A new report compiled by Dr. Shahar Golan of right-wing group Im Tirtzu has revealed that some 20 Israeli academics are encouraging the American Anthropological Association to boycott Israel in a vote that is expected to be tallied at the end of the month.
The AAA is the world’s largest professional body for anthropologists, with some 10,000 members, and it has just opened the polls for a vote on whether to sever all ties with Israel.
The 20 Israeli academics supporting the boycott are university lecturers and faculty members, some of whom receive their salaries from Israeli tax dollars, meaning that they are essentially supporting a boycott against themselves.
The boycott would end all cooperation with Israeli researchers, which could significantly damage the field in Israel. This in turn could have serious consequences on the economy and on Israeli industry, also affecting the country’s status on a global scale.
In an effort to stop the boycott motion, the Israeli Anthropological Association wrote a letter to its American counterpart. However, two weeks later, 20 Israeli academics who belong to various left-wing groups expressed support for the boycott in a second letter.
“We encourage an open and public discussion of BDS and other protest measures,” the letter reads. Among the signatories are Dr. Khaled Furani of Tel Aviv University, Dr. Yeela Raanan of Sapir College, Dr. Dafna Hirsch of the Open University, Dr. Dalit Simchai of Tel-Hai College, Chen Haklai of Tel Aviv University, Dr. Hanna Aviram, Noa Shaindlinger of the University of Toronto, Professor Daniel Monterescu of the Central European University, Matan Kaminer of the University of Michigan, Adi Moreno of the University of Manchester, Michal Ran-Rubin of the University of Chicago, and Eilat Maoz of the University of Chicago.
The letter was also signed by a number of Israeli researchers who apparently do not live in Israel, including Professor Uri Davis (who converted to Islam and married a Palestinian woman from Ramallah), Dr. Naor Ben-Yehoyada, Eliran Bar-El, Hadas Weiss, Barak Kalir, Hilla Dayan, Erella Grassiani and Nitzan Shoshan.
Another letter encouraging the boycott was published a few days before the AAA poll was opened. It was supported by 22 anonymous Israeli anthropologists.
The decision to hold a vote on boycotting Israel was first made at the AAA’s 2015 annual assembly. The resolution on the potential boycott states that “for decades, despite condemnation by the United Nations and other international bodies, the Israeli state has denied Palestinians — including scholars and students — their fundamental rights of freedom, equality, and self-determination through ethnic cleansing, colonization, discrimination, and military occupation. … Israel has obstructed Palestinians’ right to education by destroying Palestinian universities and schools in military strikes.”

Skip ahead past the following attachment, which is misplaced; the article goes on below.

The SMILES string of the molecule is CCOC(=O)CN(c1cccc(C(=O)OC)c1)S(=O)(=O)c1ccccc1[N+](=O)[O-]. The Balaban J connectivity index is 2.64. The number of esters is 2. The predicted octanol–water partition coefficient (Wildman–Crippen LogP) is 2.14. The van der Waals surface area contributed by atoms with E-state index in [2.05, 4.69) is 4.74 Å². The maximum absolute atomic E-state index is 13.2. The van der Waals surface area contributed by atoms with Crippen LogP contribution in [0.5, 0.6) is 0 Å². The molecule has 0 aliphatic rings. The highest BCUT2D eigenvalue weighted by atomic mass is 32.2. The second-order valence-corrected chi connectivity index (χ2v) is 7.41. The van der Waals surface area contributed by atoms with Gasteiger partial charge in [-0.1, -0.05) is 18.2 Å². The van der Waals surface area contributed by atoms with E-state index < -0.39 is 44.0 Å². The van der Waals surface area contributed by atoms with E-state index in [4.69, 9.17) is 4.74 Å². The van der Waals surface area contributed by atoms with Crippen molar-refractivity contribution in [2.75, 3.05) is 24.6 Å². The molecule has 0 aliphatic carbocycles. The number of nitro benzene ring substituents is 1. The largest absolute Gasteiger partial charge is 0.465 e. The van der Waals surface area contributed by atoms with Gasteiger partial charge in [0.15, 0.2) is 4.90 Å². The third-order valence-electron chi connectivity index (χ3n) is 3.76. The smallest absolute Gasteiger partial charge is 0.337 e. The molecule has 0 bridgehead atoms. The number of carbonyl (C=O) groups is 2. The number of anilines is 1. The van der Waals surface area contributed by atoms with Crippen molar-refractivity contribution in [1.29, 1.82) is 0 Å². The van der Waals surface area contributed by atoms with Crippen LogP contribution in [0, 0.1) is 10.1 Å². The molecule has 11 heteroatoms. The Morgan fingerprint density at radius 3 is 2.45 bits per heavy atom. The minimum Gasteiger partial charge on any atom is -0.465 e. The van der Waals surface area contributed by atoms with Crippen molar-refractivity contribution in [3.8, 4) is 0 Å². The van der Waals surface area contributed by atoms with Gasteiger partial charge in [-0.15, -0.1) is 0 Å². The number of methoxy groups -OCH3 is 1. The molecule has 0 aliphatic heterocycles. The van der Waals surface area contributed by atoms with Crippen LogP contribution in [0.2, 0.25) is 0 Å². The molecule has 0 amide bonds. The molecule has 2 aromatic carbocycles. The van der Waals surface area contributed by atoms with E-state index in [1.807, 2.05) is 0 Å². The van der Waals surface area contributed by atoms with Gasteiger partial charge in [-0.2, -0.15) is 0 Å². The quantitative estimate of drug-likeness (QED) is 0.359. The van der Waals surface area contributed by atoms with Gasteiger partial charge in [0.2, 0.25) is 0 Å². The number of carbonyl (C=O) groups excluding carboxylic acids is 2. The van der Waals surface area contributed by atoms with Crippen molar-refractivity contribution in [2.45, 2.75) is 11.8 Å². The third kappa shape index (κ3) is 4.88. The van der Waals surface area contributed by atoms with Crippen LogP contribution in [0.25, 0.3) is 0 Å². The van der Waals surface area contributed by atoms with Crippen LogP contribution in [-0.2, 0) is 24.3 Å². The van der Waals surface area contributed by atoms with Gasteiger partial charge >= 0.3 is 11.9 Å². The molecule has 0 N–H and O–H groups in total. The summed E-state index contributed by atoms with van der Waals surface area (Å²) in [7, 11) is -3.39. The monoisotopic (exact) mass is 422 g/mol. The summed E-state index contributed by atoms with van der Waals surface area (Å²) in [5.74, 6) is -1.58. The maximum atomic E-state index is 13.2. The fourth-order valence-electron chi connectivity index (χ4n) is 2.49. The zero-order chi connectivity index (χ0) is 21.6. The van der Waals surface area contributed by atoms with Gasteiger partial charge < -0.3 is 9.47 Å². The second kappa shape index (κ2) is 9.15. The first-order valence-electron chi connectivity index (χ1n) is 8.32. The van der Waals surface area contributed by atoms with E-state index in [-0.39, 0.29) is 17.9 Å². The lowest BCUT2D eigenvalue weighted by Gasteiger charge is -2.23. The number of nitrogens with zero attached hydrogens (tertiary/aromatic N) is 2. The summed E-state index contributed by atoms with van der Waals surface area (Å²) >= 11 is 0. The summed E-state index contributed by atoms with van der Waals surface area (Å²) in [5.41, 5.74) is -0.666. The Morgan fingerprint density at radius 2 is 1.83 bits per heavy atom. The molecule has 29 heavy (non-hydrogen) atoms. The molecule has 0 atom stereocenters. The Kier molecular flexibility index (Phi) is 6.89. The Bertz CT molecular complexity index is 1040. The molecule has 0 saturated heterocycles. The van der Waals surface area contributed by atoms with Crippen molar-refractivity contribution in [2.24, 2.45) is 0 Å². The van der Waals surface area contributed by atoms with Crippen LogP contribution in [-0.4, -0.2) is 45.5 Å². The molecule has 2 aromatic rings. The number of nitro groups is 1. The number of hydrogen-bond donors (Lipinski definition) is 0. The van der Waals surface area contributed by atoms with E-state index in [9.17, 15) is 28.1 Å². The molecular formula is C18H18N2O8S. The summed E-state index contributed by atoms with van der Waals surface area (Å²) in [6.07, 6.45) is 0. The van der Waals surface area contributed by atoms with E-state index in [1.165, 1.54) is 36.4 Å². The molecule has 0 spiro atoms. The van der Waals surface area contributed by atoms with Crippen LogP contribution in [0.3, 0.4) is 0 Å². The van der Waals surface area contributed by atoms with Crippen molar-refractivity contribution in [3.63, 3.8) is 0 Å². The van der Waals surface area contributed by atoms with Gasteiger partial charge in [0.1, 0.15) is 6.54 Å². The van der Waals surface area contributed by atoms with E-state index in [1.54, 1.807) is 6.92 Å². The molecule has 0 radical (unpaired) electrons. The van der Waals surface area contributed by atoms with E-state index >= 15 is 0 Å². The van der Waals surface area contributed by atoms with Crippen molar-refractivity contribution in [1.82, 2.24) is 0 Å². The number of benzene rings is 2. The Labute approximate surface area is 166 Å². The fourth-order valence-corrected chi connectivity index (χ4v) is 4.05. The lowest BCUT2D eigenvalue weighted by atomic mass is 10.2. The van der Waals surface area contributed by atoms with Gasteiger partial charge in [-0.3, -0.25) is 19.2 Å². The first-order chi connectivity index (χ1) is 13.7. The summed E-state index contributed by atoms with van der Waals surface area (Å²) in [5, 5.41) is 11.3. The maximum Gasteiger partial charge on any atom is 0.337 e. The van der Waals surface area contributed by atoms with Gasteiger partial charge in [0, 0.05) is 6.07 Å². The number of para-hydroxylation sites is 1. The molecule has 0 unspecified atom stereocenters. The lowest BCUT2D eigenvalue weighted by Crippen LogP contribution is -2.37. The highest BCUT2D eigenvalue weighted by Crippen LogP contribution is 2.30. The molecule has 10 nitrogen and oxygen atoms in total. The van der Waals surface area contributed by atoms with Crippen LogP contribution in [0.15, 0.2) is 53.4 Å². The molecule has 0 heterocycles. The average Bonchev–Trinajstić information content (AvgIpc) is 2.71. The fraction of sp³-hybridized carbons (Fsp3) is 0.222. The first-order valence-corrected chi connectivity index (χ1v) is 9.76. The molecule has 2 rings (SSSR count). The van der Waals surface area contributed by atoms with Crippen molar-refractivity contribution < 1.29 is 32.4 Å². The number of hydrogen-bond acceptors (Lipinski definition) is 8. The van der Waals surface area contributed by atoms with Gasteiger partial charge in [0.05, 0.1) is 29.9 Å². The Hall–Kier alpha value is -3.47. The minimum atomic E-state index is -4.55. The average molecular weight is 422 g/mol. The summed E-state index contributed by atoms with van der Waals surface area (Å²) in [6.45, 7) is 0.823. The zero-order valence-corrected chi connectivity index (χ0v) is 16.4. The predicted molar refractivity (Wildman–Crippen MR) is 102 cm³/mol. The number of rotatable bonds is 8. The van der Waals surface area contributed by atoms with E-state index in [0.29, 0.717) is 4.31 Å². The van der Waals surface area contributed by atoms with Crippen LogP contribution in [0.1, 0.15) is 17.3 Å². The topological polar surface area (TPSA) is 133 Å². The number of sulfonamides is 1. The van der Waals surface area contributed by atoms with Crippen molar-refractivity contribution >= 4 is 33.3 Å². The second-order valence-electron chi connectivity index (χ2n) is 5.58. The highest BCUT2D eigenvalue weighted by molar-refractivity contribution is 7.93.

Im Tirtzu CEO Matan Peleg said, “The decision-makers and university presidents in Israel are struggling against the BDS phenomenon around the world, but they are completely ignoring the boycott phenomenon within, which is being led by Israeli academics. It is sad to see that the boycott leaders are cutting the branch upon which they are perched and working behind the scenes to critically harm the future of Israeli academia.”
The universities respond
Tel Aviv University released a statement in response to the report: “The university strongly opposes the academic boycott, and it works on many levels to fight against the phenomenon. In keeping with academic freedom and in accordance with the law in the State of Israel, the university does not intervene in the personal opinions expressed by faculty members.”
The Open University released a similar statement, saying, “The Open University opposes any boycott of Israeli academia, a stance we have expressed repeatedly. Faculty members are free to express their personal opinions on any topic, whether they align with the university’s stance or not.”
Following Tel-Hai College professor Simchai’s support of the letter encouraging the boycott, the college also released a statement. “Dr. Simchai is expressing her personal opinion alone. Tel-Hai College strongly opposes any boycott of the State of Israel and condemns those who call for a boycott.”
Similarly Sapir College addressed the stance of one of its professors: “Dr. Raanan does not represent the stance of Sapir College. The academic boycott of Israel and support of [the boycott] are unacceptable phenomena.”
Raanan defended her stance, saying, “The State of Israel’s decision will eventually lead to the destruction of the state, and certainly to the destruction of the state as a state for the Jewish people. … For this reason, it is very important to use all nonviolent means possible to save the country, as they did in South Africa. There are many anti-Semitic powers that use the boycott and give it a bad name. I am against this cynical use.”
Researcher Maoz said that “the American Anthropological Association boycott initiative is a response to Palestinian civil society’s call for non-violent struggle against the occupation and is in no way led by Israeli bodies.”
Meanwhile, Open University professor Hirsch explained that she signed the letter “not out of support for the boycott, but out of opposition to the letter from the Israeli Anthropological Association.”
No other responses had been received by press time.